Spatial weed distribution determined by ground cover measurements
Baron, Robert Joseph
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A portable dual-camera video system was used to evaluate the potential for using total projected green cover as an indirect measure of weed infestations in a wheat crop during early growth stages. The video system would have applications in mapping weed infestations to assist precision farming operations. The two cameras provided a real-time composite image of reflected light measured in red (640 nm), and near-infrared (860 nm) wavelengths. A simple ratio of reflected light intensity in each wavelength was used to isolate the growing plants from the background. Software was developed to automatically adjust for varying ambient light conditions and calculate the percentage of the image occupied by growing plants. Total green cover was measured at randomly selected sites prior to direct seeding wheat and at four growth stages following wheat emergence. The portion of green cover observed was compared to crop and weed dry matter at each location. Weed infestations at each location were estimated by measuring the total green cover and subtracting the projected green cover due to the crop alone. A minimum weed dry matter of 20 g/m2 and 30 g/m2 could be detected by the video system at the 3-leaf and 5-leaf growth stages, respectively. Weed dry matter less than 20 g/m2 could not be detected reliably due to the variability of the wheat crop. Detection of weeds within the crop beyond the 5-leaf stage using this method was difficult due to crop canopy closure.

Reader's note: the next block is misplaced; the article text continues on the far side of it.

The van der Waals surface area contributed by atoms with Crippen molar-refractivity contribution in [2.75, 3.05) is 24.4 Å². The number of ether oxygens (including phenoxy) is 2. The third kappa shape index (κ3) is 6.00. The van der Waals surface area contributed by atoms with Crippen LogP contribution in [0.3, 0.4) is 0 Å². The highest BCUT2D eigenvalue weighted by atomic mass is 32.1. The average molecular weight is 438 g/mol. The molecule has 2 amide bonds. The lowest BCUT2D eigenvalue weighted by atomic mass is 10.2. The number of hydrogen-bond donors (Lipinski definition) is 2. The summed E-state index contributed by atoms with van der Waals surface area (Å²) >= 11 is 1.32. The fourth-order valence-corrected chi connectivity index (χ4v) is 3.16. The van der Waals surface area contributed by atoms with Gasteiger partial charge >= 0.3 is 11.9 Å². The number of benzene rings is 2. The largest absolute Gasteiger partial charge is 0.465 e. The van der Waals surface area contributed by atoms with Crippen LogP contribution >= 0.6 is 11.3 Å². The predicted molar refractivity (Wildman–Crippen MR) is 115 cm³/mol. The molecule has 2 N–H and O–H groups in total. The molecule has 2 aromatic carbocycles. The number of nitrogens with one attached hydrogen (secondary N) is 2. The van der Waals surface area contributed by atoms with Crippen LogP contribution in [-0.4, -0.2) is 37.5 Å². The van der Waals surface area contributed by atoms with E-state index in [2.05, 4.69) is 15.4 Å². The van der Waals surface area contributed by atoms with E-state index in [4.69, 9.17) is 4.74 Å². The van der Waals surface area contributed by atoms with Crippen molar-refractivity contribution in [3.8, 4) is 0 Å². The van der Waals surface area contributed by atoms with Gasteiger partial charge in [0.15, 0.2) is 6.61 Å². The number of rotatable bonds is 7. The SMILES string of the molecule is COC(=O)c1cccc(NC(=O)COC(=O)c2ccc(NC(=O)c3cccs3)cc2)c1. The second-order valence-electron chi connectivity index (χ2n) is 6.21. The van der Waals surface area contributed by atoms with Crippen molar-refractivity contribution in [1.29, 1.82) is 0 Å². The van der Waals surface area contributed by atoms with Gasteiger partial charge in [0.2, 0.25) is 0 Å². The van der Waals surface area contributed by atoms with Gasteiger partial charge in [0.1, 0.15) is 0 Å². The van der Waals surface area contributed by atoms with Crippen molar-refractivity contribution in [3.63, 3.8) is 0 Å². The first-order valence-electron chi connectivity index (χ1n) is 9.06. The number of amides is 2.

DegreeMaster of Science (M.Sc.)
DepartmentAgricultural and Bioresource Engineering
ProgramAgricultural and Bioresource Engineering
SupervisorCrowe, Trever G.
CommitteeRoberge, Martin; Maule, Charles P.; Holm, F. A. (Rick); Wolf, Thomas
Copyright DateJune 2005